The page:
Dave pointed out that the peak in razorback larvae drift and the spring peak in river flow are mismatched in most years between 1992 and 2010. A slide of the Recovery Program research proposal (LTSP) wetlands for study during dry, moderately dry, average (below and above median), moderately wet and wet hydrologic conditions.  Dave also presented the base flow request(which has not been received yet) and proposed temperature targets. According to the 2006 ROD the temperature target is 18 °C in Lodore Canyon and two to five weeks within 5 degrees °C of the Yampa River at its confluence with the Green River. The proposal is to proceed as a dry year with emphasis on reach 2 with two days or more at 8,300 cfs (2006 ROD) while matching peak flows with presence of razorback sucker larvae with the goal of their entrainment in Stewart Lake.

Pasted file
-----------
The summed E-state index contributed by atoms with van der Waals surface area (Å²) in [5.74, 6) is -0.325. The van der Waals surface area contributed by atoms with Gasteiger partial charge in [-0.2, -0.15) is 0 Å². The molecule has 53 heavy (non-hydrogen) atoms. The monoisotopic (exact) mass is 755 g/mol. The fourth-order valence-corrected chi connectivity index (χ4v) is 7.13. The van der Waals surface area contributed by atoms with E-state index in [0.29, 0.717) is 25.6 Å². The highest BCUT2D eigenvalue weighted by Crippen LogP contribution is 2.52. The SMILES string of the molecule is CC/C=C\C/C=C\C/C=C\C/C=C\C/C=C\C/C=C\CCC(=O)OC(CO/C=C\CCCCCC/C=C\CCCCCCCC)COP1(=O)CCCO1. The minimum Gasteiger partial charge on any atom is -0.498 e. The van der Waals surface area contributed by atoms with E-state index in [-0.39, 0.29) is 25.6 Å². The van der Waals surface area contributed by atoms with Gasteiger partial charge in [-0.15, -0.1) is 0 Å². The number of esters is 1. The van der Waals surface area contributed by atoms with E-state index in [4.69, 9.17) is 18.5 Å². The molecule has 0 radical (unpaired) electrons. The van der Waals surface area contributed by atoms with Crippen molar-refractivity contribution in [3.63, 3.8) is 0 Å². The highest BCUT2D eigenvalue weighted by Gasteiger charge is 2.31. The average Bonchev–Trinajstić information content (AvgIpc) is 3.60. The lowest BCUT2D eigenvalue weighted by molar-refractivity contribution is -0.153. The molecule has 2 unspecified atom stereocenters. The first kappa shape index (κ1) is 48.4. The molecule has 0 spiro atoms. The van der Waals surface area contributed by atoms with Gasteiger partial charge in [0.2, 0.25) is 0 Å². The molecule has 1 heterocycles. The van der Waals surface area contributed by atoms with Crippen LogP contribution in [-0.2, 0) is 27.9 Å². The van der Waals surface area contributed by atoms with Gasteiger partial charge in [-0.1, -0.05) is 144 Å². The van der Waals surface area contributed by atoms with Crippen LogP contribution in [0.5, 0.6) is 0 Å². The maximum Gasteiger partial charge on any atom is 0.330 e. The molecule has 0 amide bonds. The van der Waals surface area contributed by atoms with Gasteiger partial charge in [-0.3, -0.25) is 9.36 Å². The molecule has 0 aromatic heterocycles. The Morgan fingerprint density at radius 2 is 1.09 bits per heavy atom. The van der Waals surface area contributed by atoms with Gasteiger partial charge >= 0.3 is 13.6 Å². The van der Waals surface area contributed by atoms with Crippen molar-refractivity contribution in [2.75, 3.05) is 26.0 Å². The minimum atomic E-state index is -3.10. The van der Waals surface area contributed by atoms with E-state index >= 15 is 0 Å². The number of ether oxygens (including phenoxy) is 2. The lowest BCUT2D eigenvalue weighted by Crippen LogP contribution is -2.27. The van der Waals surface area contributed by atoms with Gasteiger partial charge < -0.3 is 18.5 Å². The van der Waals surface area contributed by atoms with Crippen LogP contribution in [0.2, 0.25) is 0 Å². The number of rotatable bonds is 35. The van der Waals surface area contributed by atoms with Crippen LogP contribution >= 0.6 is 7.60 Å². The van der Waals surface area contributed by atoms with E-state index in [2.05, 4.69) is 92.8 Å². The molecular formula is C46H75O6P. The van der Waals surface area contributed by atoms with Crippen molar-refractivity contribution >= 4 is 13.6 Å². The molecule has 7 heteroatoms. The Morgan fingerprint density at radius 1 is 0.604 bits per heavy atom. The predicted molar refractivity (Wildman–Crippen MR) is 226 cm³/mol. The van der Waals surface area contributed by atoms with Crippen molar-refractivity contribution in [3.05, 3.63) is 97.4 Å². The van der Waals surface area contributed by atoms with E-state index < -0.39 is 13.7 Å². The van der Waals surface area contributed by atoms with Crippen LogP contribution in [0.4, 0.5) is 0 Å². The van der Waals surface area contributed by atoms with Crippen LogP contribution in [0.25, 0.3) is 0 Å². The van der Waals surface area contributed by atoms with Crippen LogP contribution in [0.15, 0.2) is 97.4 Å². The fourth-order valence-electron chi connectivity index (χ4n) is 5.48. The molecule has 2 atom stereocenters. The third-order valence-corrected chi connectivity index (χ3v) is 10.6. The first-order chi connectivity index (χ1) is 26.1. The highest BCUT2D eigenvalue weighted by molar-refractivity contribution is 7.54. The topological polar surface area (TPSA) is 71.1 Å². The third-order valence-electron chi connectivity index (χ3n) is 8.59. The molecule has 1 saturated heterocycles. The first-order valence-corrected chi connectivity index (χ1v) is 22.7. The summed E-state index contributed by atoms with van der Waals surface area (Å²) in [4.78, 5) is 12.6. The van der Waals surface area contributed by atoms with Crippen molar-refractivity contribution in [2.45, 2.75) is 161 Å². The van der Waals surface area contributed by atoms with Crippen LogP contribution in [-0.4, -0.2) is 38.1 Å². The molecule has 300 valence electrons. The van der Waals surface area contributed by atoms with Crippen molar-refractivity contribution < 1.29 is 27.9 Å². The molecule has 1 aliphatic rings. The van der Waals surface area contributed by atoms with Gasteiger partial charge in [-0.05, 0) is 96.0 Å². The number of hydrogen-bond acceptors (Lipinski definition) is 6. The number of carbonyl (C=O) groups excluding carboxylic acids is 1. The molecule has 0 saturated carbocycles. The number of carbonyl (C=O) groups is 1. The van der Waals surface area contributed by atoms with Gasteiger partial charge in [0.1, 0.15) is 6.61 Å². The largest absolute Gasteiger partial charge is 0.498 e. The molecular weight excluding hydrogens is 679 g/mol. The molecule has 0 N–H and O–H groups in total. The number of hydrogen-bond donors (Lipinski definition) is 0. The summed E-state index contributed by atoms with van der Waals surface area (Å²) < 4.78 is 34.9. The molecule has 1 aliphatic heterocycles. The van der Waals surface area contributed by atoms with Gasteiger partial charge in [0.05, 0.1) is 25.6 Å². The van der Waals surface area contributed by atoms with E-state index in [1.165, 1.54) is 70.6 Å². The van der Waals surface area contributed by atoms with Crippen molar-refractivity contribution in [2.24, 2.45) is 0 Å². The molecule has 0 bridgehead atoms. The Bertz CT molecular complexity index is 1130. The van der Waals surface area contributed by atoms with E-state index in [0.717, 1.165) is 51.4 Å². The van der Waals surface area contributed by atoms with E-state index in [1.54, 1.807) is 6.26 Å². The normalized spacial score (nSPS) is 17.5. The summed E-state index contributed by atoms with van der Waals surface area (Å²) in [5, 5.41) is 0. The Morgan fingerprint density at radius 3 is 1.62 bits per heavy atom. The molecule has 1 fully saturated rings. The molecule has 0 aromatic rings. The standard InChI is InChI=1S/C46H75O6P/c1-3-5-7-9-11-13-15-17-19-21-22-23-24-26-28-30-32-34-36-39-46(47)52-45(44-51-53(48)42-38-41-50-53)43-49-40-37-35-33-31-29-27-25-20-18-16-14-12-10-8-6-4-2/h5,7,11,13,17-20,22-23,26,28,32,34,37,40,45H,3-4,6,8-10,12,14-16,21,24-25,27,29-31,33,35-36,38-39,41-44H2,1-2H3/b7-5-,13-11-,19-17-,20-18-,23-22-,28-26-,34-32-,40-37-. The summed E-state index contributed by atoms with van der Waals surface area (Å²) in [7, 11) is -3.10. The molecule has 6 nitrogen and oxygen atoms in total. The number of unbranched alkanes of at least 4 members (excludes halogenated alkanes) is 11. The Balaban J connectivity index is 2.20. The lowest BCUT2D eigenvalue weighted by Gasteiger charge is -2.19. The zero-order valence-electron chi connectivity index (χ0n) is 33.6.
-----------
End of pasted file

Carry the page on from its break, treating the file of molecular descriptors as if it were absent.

The FGTWG will meet on May 3 and look at the current hydrograph and adjust the flow targets if the hydrograph were to change to moderately dry or average.

 

Hydrology and Operations-Heather Hermansen